Creepy veep

By David Grima | Oct 05, 2017

Obviously, I am unlikely to have anything new or helpful to say about the recent Las Vegas gun massacre, so I won’t even try.

But in my typical nit-picky way I have to say that I am always dismayed at the number of news broadcasters who seem to think the desert city is called Los Vegas.

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After a fine Saturday afternoon spent in the Land of Cush, which lies in that dragon-infested territory betwixt Thomaston and Friendship, I have developed some thoughts about the political leanings of the late Bernard “Blackie” Langlais (1921-1977).

The evidence suggests to me that Mr. Langlais was a closet Republican, for not only is his old homestead simply overrun with giant wooden elephant sculptures that he built, but there are also sculptures of two GOP presidents.

Tricky Dick Nixon’s likeness is fairly well known. It used to sit in a pond on the property, near the road by the large wooden horse. These days it has been relocated to a pond behind the house, and has been repainted. Rather looks like a vampire to me, but then you know how I sometimes let my imagination run away with me.

Not so well known is the fact that Gerald Ford also haunts the Langlais place, although his wooden likeness is awaiting restoration. I believe Langlais sculpted at least one other version of Ford, which lives elsewhere in northern Maine. Possibly they will someday be reunited.

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With stories about two escaped pythons and a dog that kills chickens, it seems that Camden is returning to a state of nature. All these years of outward sophistication seem to be wearing off and Nature, Red in Tooth and Claw, seems to be taking over again. Pretty soon there will be alligators in the streets.

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The word is that the Maine State Beekeepers will hold their annual meeting at Oceanside High School in Rockland, on Oct. 14.

At least, that’s the buzz…

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The Blessed South End is apparently being considered as the home for a new brewery and beer-tasting room. If this rumor proves to be true, it will be the second brewery to open in our fair city recently. The Pease family just opened one up on Route 1 South. They own the Rock Harbor bar and restaurant down town.

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A week before September was done, I wandered so far off the beaten path that I found myself in Damariscotta. All afternoon there were boys jumping off the bridge to Newcastle into the river, climbing out and running up to the road to jump in again.

It had a very end-of-summer feel to it.

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It’s been a long time since we had a decent explosion in Rockland, and I am glad everyone seemed to come out of last week’s Wharf Street acetone combustion incident alive.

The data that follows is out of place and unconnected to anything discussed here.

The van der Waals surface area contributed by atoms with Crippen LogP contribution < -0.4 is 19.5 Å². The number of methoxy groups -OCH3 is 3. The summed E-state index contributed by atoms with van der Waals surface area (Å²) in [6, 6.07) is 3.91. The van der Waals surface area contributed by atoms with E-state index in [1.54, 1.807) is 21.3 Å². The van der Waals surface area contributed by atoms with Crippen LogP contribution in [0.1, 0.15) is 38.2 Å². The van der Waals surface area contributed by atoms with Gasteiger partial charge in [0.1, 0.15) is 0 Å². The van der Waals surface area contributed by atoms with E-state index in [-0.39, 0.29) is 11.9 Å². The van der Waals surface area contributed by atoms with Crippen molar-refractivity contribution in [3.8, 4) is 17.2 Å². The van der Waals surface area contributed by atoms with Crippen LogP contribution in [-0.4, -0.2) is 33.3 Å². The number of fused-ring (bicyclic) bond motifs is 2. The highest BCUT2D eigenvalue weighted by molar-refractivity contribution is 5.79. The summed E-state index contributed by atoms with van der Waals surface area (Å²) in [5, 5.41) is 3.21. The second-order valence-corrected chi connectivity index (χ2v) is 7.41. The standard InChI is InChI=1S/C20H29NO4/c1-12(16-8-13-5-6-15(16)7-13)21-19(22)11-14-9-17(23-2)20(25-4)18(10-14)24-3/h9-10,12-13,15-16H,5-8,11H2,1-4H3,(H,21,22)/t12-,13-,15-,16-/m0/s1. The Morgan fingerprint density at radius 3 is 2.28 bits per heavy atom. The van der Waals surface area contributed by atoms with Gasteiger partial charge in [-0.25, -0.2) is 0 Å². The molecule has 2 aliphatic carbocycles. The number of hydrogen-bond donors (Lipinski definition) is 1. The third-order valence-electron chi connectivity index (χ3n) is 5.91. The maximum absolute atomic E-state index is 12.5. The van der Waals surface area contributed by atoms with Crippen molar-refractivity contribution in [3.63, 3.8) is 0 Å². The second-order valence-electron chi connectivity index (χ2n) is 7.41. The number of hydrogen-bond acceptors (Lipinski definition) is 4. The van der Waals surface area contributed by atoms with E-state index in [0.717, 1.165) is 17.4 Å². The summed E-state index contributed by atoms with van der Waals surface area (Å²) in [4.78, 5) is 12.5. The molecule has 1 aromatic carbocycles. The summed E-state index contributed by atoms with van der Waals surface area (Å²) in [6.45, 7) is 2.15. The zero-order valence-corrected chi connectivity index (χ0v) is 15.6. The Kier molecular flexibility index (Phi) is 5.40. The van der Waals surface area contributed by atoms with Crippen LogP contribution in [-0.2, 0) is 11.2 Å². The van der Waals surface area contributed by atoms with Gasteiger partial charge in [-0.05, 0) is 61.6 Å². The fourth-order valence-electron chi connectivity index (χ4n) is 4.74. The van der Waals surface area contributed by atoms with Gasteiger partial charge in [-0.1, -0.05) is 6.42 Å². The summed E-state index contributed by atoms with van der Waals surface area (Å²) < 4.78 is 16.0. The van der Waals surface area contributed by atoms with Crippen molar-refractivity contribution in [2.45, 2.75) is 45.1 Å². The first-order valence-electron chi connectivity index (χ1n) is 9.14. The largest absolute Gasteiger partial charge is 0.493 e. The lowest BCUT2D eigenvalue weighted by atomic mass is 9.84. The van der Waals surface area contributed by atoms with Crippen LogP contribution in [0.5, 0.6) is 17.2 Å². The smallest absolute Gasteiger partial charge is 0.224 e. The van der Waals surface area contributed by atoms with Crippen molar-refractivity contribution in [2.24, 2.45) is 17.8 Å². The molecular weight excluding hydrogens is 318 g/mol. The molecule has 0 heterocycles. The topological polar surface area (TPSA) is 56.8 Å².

Apparently, acetone is a solvent and de-greaser, not to forget nail-polish remover, among many other things. It sounds like a fairly common industrial thing.

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Listening to reports on the radio of rescuers digging for survivors in the rubble of a school in Mexico City after the earthquake reminded me of when my dad went up the valley to Aberfan to help dig people out of the little Welsh village, which was partly buried in an avalanche of coal slurry in late October 1966.

The death toll there was 116 children (their school was engulfed) and 28 adults. Most of the youngsters were aged between 7 and 10.

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A little bird tells me they are hoping to recreate the old keeper’s barn at Marshall Point Lighthouse in Port Clyde.

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Meanwhile, the ‘Keag bridge is being replaced, a little operation guaranteed to spread as much joy and good feeling among the people of South Thomaston as the eternal roadworks provide for the folks in Thomaston.

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Speaking of Tricky Nixon, the Ken Burns movie about Vietnam includes film of the Creepy Veep using a map to demonstrate to TV viewers how the loss of Vietnam would lead inevitably to the spread of Redness all the way down the page and into Indonesia.

It was not too many years before making that broadcast that he was in Rockland for a campaign stop on the public landing, announcing that we had lost Red China without a shot being fired. (How we could have lost what we never owned remains a mystery, resolved only by the peculiar rules that govern cheesy political speech.)

At this point in his visit to Rockland his wife, Pat Nixon, tried to pick up a lobster from a barrel, but it fought back and she dropped it altogether. If that wasn’t a mysteriously predictive metaphor for what was going to happen in Vietnam, then I don’t know what is.

* * * * *

This summer was a certain kind of disappointment to me, as I watched it unfold from the concrete towers at the foot of Mechanic Street, where I am forced to live. Hardly more than one decent thunderstorm graced us with its dramatic presence, and temperatures were on the moderate side with little sign of the occasional measurement above 80 we have come to love so much.

So as soon as summer gets done, fall decides to give us a taste of what we had sorely missed. That first week of the third season was delightfully hot, but still no honest thunderstorm to wash the dust away.

Am thinking of asking for my money back.

David Grima is a former editor with Courier Publications. He can be reached at

Comments (1)
Posted by: Mary A McKeever | Oct 06, 2017 17:42

...and still you make me chuckle while learning new and interesting happenings!

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